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05/15/92 JAMES W. ROBERTSON RESPONDENT

May 15, 1992

IN RE JAMES W. ROBERTSON, RESPONDENT


A Member of the Bar of the District of Columbia Court of Appeals

Before Ferren, Terry, And Farrell, Associate Judges.

The opinion of the court was delivered by: Per Curiam

On report and Recommendation of the Board on Professional Responsibility

PER CURIAM: This reciprocal discipline matter is before the court on the recommendation of the Board on Professional Responsibility that we publicly censure respondent for violating Disciplinary Rules 6-101 (A) (3) (neglecting legal matter) and 1-102 (A) (5) (engaging in conduct prejudicial to administration of Justice). *fn1 We conclude that public censure is an appropriate sanction under the mitigating circumstances of this case.

On February 1, 1989, the United States Court of Appeals for the Fourth Circuit suspended respondent from practice before that court for twelve months and fined him $1,000 for failure to comply with the Federal Rules of Appellate Procedure and the Fourth Circuit's internal operating procedures and instructions. In re James W. Robertson, No. 88-9516 (4th Cir. 1989) (unpublished order). The court ordered the suspension and fine after respondent had filed notices of appeal in three cases in the first half of 1988 but then failed to prosecute them or even respond to the court's directives and inquiries about those cases. Before the court issued the order, respondent had failed to respond to a show cause order. See Report and Recommendation of the Board on Professional Responsibility, attached as appendix.

We first note that our rule governing reciprocal discipline applies to disciplinary actions taken by "any court of the United States as defined in Title 28, Section 451 of the United States Code, the highest court of any state . . . and any other agency or tribunal with authority to disbar or suspend an attorney from the practice of law in any state, territory, or possession of the United States." D.C. Bar R. XI, § 11 (a). In turn, 28 U.S.C. § 451 (1968 & 1992 Supp.) defines "court of the United States" to include "the Supreme Court of the United States, courts of appeals, district courts." We therefore conclude that the Fourth Circuit's suspension of respondent falls within our reciprocal discipline provisions. See In re Solerwitz, 575 A.2d 287 (D.C. 1990); In re Evans, 533 A.2d 243 (D.C. 1987).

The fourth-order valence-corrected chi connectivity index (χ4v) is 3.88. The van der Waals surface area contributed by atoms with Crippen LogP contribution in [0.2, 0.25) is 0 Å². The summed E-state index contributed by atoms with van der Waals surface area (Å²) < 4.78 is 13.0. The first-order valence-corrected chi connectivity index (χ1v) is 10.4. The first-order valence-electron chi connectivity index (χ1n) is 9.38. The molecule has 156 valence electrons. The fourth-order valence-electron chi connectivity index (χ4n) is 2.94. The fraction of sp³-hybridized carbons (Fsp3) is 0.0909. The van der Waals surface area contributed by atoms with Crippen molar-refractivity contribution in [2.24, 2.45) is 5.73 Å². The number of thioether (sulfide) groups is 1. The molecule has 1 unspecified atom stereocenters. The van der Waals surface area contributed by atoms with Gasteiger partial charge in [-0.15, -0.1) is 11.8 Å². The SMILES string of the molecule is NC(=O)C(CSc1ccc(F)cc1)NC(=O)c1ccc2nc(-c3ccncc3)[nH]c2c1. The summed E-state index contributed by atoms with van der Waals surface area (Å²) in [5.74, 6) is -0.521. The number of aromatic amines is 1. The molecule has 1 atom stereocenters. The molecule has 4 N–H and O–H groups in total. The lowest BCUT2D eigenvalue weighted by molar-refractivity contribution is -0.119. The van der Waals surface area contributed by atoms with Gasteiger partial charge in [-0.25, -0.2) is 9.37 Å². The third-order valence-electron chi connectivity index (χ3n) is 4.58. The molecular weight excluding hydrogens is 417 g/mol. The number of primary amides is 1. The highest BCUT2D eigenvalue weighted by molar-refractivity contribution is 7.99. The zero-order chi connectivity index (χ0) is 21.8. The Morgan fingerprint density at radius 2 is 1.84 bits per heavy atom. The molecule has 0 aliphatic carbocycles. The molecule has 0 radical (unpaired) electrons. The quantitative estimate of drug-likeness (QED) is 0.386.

D.C. Bar R. XI, § 11 (c) provides, inter alia :

Reciprocal discipline shall be imposed unless the attorney demonstrates by clear and convincing evidence, that:

(3) The imposition of the same discipline by the Court would result in grave inJustice;. . . .

In this case, Bar Counsel, the Hearing Committee, and the Board each have recommended public censure, rather than any harsher reciprocal discipline, citing the mitigating factor of respondent's deteriorating health over the relevant time period. Because respondent did not respond to the Fourth Circuit's show cause order, it did not have an opportunity to consider this factor before it imposed the one year suspension. The Board also notes, however, that respondent has been informally admonished twice before for unrelated ethical violations.

We agree with the Board that public censure is within the range of sanctions this court has previously ordered in similar cases. See e.g., In re Jones, 521 A.2d 1119 (D.C. 1986) (after two prior unrelated informal admonitions, respondent publicly censured for neglecting legal matter and engaging in conduct prejudicial to administration of Justice); In re Thompson, 478 A.2d 1061 (D.C. 1984) (after one prior informal admonition for same type of violation, respondent publicly censured for neglecting legal matter and engaging in conduct prejudicial to administration of Justice).

We observe that the highest state courts regulate the practice of law in the states which constitute the territorial jurisdiction of the United States Court of Appeals for the Fourth Circuit. Thus, the federal appeals court was limited to suspending respondent from the practice of law before that court only. This differs from an action by a state supreme court, which would ordinarily impose suspension from the practice of law throughout the state, not just before a particular court. On the other hand, when a federal court censures, rather than suspends, a lawyer, the consequence is not much, if any, different from a censure by the state's highest court.

Therefore, any "reciprocal" discipline we impose must take into account any difference, in kind or scope, between discipline imposed in the federal jurisdiction and the disciplinary sanctions available in our own "state" jurisdiction. For example, our disciplinary rules do not include fines as a permissible sanction. See D.C. Bar R. XI, § 3. The Board therefore did not and could not consider such reciprocal discipline in this case, even though the Fourth Circuit imposed a $1,000 fine. See also In re Solerwitz, 575 A.2d at 292 (ordering public censure rather than one year suspension as imposed by United States Court of Appeals for the Federal Circuit); In re Evans, 533 A.2d at 244-45 (ordering public censure rather than disbarrment as imposed by federal district court).

Because of mitigating factors, found by the Board, we conclude that public censure is the appropriate and just sanction in this case. See D.C. Bar R. XI, § 11 (c) (3); see also In re Thompson, 478 A.2d at 1064 (review of recommended sanction must be done with deference to Board's sense of equity).

Accordingly, it is

ORDERED that James W. Robertson is hereby ...


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